The force of gravity is introduced in third grade. Some students may know about gravity, but some may not as this point in the lesson. Gravity will be defined in the Explain section of the lesson.
Having materials on hand would be helpful for students to do the Explore activity.
Students will leave the “Work” column blank on Explore: Forces at Work because the concept of work will be defined in the Explain section of the lesson. The “Push” and “Pull” columns focus on the force that causes the objects to move.
Student answers may vary for rolling a ball. If students roll the ball toward themselves, they might consider it a pulling force. If students roll the ball away from themselves, they might consider it a pushing force.
Student answers may vary for raising an unopened water bottle. If students raise an unopened bottle up to their shoulders, it might be considered a pulling force. If students raise the bottle from their shoulders above their heads, it might be considered a pushing force.
If students understand that gravity is a force that pulls everything toward Earth’s surface, they may place an X in every box in the “Pull” column, which is perfectly acceptable.
The book for this lesson is content heavy. It may be best to read one section at a time and stop often for discussion and reflection. Allow students time to ask questions or discuss the concepts in the book with a classmate.
Magnetism involves repelling (pushing) and attracting (pulling) forces. Items that are attracted to magnets are called magnetic. Examples include some metal items such as iron nails and screws. Items not attracted to magnets are called nonmagnetic. Examples include things made of cloth, rubber, glass, plastic, wood, and some metals like aluminum.
Gravity is a pulling force that keeps everything stuck to Earth’s surface. The more mass an object has, the more gravity pulls. Earth has more gravity than the moon because Earth has more mass than the moon.
Spring scales are introduced in third grade and are used to measure force in newtons (N). Traditional spring scales measure pulling forces. Some spring scales measure both pulling and pushing forces. Spring scales come in different strengths depending on the rigidity of the spring. For less force, scientists use a more sensitive or less rigid spring scale.
Before students begin using spring scales, make sure the scales are calibrated to zero. This can be achieved by sliding a scale or turning a gear or turnstile. Elementary students will use only the newtons scale and ignore the grams scale on a spring scale. Middle school students begin making the connection between force and mass.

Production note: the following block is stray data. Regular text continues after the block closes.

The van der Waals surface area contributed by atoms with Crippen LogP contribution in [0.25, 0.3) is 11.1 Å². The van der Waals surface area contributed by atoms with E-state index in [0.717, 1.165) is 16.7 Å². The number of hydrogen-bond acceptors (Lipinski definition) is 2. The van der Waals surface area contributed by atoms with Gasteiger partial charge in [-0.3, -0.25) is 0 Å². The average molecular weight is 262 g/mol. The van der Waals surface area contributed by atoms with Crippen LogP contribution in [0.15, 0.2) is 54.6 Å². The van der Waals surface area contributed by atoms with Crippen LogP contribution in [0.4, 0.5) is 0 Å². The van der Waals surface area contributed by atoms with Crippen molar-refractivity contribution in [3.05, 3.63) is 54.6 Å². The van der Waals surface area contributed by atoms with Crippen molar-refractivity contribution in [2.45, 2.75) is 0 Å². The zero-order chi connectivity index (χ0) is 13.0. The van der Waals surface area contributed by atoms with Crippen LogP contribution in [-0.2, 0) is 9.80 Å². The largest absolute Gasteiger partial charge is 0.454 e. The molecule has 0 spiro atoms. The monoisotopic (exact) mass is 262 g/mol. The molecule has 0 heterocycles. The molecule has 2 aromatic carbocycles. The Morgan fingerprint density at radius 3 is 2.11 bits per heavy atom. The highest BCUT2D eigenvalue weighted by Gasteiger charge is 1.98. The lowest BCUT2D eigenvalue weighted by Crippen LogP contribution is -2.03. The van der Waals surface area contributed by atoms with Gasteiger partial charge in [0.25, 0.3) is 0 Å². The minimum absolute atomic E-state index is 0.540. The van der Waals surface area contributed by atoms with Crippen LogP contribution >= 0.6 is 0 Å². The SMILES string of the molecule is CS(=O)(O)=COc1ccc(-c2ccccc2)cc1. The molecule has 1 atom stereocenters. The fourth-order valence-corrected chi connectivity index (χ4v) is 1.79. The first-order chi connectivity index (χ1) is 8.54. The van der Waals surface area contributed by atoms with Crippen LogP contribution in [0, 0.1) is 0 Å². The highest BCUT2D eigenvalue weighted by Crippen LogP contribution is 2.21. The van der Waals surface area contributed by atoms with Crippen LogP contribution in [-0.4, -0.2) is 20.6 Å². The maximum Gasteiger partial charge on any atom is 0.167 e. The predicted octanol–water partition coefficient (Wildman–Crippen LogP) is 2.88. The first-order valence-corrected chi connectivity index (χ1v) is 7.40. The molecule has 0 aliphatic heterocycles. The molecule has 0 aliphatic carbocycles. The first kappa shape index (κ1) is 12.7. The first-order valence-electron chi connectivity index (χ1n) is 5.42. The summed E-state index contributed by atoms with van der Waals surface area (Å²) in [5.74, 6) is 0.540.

The concept of work is defined using two criteria. An object must be moved using force (first criterion) to a new location (second criterion). The definition of work should be kept simple and straightforward in third grade.
In sixth grade, students will calculate work by multiplying force by distance (W = Fd). Work is calculated by how hard and how far you push (or pull) an object. You can exert a great deal of force (pushing on a wall) without doing work if the object to which the force is applied does not move. The force and the motion must be in the same direction (motion is parallel to force). If a door opens and closes, work is not achieved because the door starts and stops in the same location, which means net force is zero.
Third-grade students need to focus only on wheels and axles (wagons, bicycles, cars, wheelbarrows) and pulleys (flag raising) as simple machines. Simple machines make work easier. For example, pulling or pushing a box of bricks across a yard is more difficult than rolling them across a yard in a wagon or wheelbarrow.
Refer back to the activities from Explore. You may need to assist students as they determine which activities accomplished work.
Students can work through all portions of the online interactive, but for the purposes of third grade, they need to focus only on the wheel and axle and pulley.
Students will have the opportunity to experiment and test different tools to accomplish different tasks. As they go through the interactive, students should think about whether forces are involved and whether work is being done.
Students can work independently, in pairs, or in small groups on the assessment. They also could have the option to write the answers or provide the answers to you orally. It may be helpful to provide sentence stems for some students to answer the questions.
1. The rope is lifting the box, which means a pulling force is being used.
2. The force of gravity is pulling the box toward Earth’s surface. Magnetism is not affecting the box.
3. Work is being demonstrated because force is being used to move the box from one location to another.
1. The boy is using a pushing force to move the skateboard forward.
2. Gravity is pulling the skateboard and the boy toward Earth’s surface. Magnetism is not affecting the skateboard.
3. Work is being demonstrated because force is being used to move the skateboard and boy from one location to another.